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Hochul, New NY Governor adds 12,000 Deaths to Publicized COVID-19 Tally


Albany, New York – The new New York governor Gov. Kathy Hochul promised more government transparency from her office on her first day and was quickly seen into action when at the end of the day, her administration acknowledged 12,000 more deaths in the state compared to the publicized information by her predecessor, Andrew Cuomo.

The rise of deaths and the number of infected individuals has always been put into much discussion as people question the authenticity of reports.

“We’re now releasing more data than had been released before publicly, so people know the nursing home deaths and the hospital deaths are consistent with what’s being displayed by the CDC,” Hochul said Wednesday on MSNBC.

“There’s a lot of things that weren’t happening and I’m going to make them happen. Transparency will be the hallmark of my administration.”

The state of New York now reports almost 55,400 people have died of COVID-19 based on death certificates submitted to CDC, up from about 43,400 that previous governor Andrew Cuomo had reported Monday, on his last day in office.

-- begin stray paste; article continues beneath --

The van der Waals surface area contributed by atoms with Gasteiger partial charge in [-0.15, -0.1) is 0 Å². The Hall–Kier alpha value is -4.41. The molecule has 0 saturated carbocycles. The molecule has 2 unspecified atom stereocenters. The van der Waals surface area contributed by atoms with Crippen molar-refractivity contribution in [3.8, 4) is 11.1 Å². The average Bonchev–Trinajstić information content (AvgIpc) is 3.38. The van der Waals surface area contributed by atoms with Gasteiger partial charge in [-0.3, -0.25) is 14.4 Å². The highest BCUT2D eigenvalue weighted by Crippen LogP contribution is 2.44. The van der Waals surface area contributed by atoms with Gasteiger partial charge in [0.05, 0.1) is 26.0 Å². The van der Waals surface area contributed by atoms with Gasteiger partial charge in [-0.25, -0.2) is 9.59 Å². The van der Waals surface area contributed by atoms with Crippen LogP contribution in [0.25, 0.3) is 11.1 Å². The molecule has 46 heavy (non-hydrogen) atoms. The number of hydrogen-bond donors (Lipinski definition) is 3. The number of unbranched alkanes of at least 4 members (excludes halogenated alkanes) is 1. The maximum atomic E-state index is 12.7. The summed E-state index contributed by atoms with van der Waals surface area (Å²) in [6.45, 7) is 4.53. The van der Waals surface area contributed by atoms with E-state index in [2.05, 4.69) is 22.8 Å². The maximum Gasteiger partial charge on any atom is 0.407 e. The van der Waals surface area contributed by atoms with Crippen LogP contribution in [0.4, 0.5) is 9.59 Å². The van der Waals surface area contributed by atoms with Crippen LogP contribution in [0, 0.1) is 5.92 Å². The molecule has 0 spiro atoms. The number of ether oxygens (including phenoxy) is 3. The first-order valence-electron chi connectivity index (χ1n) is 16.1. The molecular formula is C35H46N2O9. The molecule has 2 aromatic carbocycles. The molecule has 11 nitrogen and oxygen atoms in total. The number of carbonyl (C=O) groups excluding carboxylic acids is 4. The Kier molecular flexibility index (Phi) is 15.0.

The Associated Press first reported in July the large difference between the fatality numbers publicized by the Cuomo administration and the numbers the state was reporting to the Centers for Disease Control and Prevention.

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“There are presumed and confirmed deaths. People should know both,” Hochul said in a Wednesday morning appearance on NPR.

“Also, as of yesterday, we’re using CDC numbers, which will be consistent.

And so there’s no opportunity for us to mask those numbers, nor do I want to mask those numbers.

The public deserves a clear, honest picture of what’s happening. And that’s whether it’s good or bad, they need to know the truth. And that’s how we restore confidence.”

The data about the lower number of deaths reported by the Cuomo administration still appeared on the daily update released by Hochul’s office on Tuesday, but with an explanation as to why it is considered an incomplete count.

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